Master’s degree conservation study in Belize

by Emma Carey | SSC staff naturalist

I recently enrolleded as a graduate student in Project Dragonfly’s Global Field Program through Miami University in Ohio. I am pursuing my Master of Arts in Teaching in Biological Sciences, and focusing on conservation education. The two-and-a-half year program is conducted online and includes three trips to conservation hot-spots around the globe. My first trip, this past June, was to Belize, and next summer I hope to visit one of the program’s African locations–either Kenya or Namibia!

Visiting Altun Ha, ancient Mayan archaeological ruins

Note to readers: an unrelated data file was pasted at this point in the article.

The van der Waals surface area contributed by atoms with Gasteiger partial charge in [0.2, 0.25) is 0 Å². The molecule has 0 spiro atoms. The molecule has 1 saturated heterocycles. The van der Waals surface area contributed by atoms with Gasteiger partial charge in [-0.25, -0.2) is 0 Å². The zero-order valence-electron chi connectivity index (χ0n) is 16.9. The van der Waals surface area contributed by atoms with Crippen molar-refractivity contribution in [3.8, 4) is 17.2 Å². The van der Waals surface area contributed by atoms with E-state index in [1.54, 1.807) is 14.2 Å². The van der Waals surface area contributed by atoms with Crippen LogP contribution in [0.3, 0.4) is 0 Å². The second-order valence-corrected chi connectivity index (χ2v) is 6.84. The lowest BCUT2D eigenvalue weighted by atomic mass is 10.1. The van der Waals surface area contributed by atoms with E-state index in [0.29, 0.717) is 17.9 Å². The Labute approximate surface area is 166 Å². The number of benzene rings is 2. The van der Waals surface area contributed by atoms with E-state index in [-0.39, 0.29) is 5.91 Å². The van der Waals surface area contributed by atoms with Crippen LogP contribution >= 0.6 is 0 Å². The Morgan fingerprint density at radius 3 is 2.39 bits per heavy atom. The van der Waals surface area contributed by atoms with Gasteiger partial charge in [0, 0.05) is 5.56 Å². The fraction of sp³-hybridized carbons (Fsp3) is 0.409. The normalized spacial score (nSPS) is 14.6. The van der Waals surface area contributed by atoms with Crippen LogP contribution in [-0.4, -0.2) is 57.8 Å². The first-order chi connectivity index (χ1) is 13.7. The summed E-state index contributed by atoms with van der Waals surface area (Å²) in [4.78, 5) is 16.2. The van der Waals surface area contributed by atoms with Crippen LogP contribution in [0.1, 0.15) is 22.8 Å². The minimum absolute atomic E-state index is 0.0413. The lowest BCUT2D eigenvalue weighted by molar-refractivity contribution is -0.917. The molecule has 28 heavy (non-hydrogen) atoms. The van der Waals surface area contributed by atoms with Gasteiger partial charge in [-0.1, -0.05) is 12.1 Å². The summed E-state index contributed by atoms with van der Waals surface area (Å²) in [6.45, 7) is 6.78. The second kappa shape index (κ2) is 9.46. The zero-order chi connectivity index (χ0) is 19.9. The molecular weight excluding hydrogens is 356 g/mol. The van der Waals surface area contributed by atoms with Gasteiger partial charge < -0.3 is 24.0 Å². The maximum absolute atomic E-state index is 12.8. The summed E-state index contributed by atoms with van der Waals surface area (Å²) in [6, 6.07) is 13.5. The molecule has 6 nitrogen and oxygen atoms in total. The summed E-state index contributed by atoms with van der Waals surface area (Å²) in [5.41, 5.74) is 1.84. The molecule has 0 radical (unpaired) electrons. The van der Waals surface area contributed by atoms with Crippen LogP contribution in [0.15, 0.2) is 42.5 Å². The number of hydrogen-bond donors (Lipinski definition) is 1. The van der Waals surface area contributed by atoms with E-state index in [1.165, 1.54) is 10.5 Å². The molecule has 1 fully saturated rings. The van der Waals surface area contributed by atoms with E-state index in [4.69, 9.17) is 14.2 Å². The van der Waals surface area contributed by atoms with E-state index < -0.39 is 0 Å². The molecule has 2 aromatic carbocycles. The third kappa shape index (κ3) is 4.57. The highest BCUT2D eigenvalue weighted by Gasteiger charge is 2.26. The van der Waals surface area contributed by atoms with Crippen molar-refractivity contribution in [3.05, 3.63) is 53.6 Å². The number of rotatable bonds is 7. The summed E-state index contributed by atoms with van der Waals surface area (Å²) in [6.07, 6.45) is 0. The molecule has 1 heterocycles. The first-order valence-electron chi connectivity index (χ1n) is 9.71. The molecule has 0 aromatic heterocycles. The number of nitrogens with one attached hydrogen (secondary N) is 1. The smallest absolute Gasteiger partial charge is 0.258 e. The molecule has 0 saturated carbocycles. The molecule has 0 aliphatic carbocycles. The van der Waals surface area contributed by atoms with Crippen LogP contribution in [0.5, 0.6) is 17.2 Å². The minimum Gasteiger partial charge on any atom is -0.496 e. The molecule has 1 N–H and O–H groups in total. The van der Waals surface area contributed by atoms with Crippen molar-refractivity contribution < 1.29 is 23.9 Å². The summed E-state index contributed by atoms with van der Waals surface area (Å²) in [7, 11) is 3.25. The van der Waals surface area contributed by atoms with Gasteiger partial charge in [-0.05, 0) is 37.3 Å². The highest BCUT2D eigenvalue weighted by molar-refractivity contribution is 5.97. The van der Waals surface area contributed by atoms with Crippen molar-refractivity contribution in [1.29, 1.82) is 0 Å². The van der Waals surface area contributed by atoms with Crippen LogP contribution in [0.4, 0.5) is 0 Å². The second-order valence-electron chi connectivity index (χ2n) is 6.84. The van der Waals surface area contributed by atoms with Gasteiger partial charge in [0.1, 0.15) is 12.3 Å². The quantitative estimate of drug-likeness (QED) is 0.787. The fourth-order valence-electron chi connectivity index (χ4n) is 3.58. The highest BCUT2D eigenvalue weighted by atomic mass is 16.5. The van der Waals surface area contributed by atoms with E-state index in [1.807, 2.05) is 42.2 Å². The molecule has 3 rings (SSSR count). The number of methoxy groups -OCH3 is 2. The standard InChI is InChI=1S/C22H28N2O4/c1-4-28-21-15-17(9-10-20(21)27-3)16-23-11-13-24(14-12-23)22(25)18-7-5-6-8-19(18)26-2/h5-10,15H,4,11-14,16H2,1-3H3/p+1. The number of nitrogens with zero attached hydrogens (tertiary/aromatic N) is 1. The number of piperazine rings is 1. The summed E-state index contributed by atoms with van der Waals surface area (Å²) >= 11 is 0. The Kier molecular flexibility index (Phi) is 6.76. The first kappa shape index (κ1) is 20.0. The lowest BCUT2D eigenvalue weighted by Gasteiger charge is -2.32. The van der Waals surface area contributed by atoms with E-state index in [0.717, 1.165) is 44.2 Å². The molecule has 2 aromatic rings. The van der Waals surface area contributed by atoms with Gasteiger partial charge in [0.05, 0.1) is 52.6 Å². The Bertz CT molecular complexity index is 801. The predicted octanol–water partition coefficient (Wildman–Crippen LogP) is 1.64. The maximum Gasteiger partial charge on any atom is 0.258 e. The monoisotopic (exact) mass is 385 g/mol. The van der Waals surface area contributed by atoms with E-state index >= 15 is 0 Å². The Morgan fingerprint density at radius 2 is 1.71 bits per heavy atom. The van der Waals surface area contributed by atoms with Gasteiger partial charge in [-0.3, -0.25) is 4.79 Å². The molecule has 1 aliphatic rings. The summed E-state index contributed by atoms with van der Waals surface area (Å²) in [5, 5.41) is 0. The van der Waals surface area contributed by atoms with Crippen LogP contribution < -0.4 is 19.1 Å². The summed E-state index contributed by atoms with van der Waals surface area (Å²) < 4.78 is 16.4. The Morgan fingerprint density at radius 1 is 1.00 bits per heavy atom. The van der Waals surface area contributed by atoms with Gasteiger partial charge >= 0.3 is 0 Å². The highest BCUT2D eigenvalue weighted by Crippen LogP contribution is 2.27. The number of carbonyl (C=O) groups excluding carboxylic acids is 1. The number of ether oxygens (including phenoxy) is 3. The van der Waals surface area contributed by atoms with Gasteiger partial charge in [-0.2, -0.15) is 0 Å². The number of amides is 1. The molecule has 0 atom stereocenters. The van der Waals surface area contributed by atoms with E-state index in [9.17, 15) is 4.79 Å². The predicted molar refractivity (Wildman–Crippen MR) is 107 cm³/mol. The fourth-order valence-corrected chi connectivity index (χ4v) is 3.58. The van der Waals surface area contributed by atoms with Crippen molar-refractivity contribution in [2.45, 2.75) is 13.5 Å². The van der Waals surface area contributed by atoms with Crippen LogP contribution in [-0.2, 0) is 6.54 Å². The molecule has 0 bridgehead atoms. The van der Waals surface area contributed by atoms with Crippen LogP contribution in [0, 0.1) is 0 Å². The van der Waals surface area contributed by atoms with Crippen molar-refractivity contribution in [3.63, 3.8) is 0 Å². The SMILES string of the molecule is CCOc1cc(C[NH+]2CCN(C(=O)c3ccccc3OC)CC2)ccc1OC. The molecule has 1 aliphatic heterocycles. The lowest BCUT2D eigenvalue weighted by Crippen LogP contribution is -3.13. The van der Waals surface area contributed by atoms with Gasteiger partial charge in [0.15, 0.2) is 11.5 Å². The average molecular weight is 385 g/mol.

Belize is a country rich in biodiversity as well as conservation efforts, making it great place to start my fieldwork education.

During the trip, classmates and I hiked through caves, learned about community conservation efforts, and toured Mayan ruins. We conducted field work in the jungle and while snorkeling along the Belizean coral reefs. Manatees, black howler monkeys, parrots, bats, and spotted rays were just some of the species we got to see in their natural habitats, not to mention the multitude of majestic animals at the Belize Zoo. We met many inspirational people who have dedicated their lives to the conservation of the native wildlife and educating their communities about the environment.

Celebrating my birthday on Tobacco Caye, a tiny coastal island

I have already started to use my experiences to further my work here at the Seacoast Science Center, and am excited to continue to do so!

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